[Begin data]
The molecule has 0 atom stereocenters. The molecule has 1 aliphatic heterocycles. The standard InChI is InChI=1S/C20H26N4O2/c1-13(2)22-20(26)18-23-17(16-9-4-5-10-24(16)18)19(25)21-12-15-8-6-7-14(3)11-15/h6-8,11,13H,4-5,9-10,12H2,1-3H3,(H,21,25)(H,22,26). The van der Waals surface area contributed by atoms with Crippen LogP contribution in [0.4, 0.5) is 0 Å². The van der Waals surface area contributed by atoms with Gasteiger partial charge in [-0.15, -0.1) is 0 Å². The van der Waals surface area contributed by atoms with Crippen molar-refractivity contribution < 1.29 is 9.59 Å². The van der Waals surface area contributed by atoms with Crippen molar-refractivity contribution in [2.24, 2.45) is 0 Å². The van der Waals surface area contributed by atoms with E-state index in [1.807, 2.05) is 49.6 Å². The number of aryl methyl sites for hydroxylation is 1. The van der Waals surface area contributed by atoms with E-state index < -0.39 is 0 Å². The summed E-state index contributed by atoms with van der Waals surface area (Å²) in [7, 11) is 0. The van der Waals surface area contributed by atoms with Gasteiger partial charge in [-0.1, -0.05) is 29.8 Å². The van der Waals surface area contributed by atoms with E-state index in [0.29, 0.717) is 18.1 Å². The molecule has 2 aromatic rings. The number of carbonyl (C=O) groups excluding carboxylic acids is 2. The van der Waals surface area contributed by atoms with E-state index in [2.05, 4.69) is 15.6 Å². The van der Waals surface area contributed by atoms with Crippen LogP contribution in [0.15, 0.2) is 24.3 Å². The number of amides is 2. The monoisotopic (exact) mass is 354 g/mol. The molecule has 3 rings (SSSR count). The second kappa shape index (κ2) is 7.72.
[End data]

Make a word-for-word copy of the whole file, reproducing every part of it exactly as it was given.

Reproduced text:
The molecule has 0 atom stereocenters. The molecule has 1 aliphatic heterocycles. The standard InChI is InChI=1S/C20H26N4O2/c1-13(2)22-20(26)18-23-17(16-9-4-5-10-24(16)18)19(25)21-12-15-8-6-7-14(3)11-15/h6-8,11,13H,4-5,9-10,12H2,1-3H3,(H,21,25)(H,22,26). The van der Waals surface area contributed by atoms with Crippen LogP contribution in [0.4, 0.5) is 0 Å². The van der Waals surface area contributed by atoms with Gasteiger partial charge in [-0.15, -0.1) is 0 Å². The van der Waals surface area contributed by atoms with Crippen molar-refractivity contribution < 1.29 is 9.59 Å². The van der Waals surface area contributed by atoms with Crippen molar-refractivity contribution in [2.24, 2.45) is 0 Å². The van der Waals surface area contributed by atoms with E-state index in [1.807, 2.05) is 49.6 Å². The number of aryl methyl sites for hydroxylation is 1. The van der Waals surface area contributed by atoms with E-state index < -0.39 is 0 Å². The summed E-state index contributed by atoms with van der Waals surface area (Å²) in [7, 11) is 0. The van der Waals surface area contributed by atoms with Gasteiger partial charge in [-0.1, -0.05) is 29.8 Å². The van der Waals surface area contributed by atoms with E-state index in [0.29, 0.717) is 18.1 Å². The molecule has 2 aromatic rings. The number of carbonyl (C=O) groups excluding carboxylic acids is 2. The van der Waals surface area contributed by atoms with E-state index in [2.05, 4.69) is 15.6 Å². The van der Waals surface area contributed by atoms with Crippen LogP contribution in [0.15, 0.2) is 24.3 Å². The number of amides is 2. The monoisotopic (exact) mass is 354 g/mol. The molecule has 3 rings (SSSR count). The second kappa shape index (κ2) is 7.72.